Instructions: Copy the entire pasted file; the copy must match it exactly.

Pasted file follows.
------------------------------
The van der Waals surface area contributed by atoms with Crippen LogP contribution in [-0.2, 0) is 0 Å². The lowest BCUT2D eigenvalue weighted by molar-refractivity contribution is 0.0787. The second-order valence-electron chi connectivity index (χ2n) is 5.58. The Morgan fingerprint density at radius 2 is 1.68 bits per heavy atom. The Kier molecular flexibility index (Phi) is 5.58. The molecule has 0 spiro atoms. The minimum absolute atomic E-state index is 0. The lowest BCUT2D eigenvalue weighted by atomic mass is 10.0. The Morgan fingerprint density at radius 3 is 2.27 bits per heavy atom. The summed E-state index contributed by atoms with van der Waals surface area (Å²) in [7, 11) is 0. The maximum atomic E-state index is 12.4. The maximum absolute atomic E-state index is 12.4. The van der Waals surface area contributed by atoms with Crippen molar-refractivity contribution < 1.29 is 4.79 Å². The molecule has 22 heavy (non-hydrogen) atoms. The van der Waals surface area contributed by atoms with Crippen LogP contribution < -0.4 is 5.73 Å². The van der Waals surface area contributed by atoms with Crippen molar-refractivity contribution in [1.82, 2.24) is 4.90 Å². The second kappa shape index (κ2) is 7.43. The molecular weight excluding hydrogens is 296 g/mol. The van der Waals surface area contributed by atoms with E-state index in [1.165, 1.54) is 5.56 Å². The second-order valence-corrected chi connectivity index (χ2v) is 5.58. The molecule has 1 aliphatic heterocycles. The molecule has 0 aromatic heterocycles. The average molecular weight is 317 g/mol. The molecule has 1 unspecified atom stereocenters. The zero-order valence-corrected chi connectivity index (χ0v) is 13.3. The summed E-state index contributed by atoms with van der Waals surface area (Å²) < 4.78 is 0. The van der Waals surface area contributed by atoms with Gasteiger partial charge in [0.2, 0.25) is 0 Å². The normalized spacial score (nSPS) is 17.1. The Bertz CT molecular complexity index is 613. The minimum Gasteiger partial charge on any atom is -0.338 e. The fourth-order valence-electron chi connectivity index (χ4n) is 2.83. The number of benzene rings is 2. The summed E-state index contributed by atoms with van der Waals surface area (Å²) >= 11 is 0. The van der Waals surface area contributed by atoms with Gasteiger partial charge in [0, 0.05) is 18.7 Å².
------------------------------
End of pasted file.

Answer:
The van der Waals surface area contributed by atoms with Crippen LogP contribution in [-0.2, 0) is 0 Å². The lowest BCUT2D eigenvalue weighted by molar-refractivity contribution is 0.0787. The second-order valence-electron chi connectivity index (χ2n) is 5.58. The Morgan fingerprint density at radius 2 is 1.68 bits per heavy atom. The Kier molecular flexibility index (Phi) is 5.58. The molecule has 0 spiro atoms. The minimum absolute atomic E-state index is 0. The lowest BCUT2D eigenvalue weighted by atomic mass is 10.0. The Morgan fingerprint density at radius 3 is 2.27 bits per heavy atom. The summed E-state index contributed by atoms with van der Waals surface area (Å²) in [7, 11) is 0. The maximum atomic E-state index is 12.4. The maximum absolute atomic E-state index is 12.4. The van der Waals surface area contributed by atoms with Crippen molar-refractivity contribution < 1.29 is 4.79 Å². The molecule has 22 heavy (non-hydrogen) atoms. The van der Waals surface area contributed by atoms with Crippen LogP contribution < -0.4 is 5.73 Å². The van der Waals surface area contributed by atoms with Crippen molar-refractivity contribution in [1.82, 2.24) is 4.90 Å². The second kappa shape index (κ2) is 7.43. The molecular weight excluding hydrogens is 296 g/mol. The van der Waals surface area contributed by atoms with E-state index in [1.165, 1.54) is 5.56 Å². The second-order valence-corrected chi connectivity index (χ2v) is 5.58. The molecule has 1 aliphatic heterocycles. The molecule has 0 aromatic heterocycles. The average molecular weight is 317 g/mol. The molecule has 1 unspecified atom stereocenters. The zero-order valence-corrected chi connectivity index (χ0v) is 13.3. The summed E-state index contributed by atoms with van der Waals surface area (Å²) < 4.78 is 0. The van der Waals surface area contributed by atoms with Gasteiger partial charge in [0.2, 0.25) is 0 Å². The normalized spacial score (nSPS) is 17.1. The Bertz CT molecular complexity index is 613. The minimum Gasteiger partial charge on any atom is -0.338 e. The fourth-order valence-electron chi connectivity index (χ4n) is 2.83. The number of benzene rings is 2. The summed E-state index contributed by atoms with van der Waals surface area (Å²) >= 11 is 0. The van der Waals surface area contributed by atoms with Gasteiger partial charge in [0, 0.05) is 18.7 Å².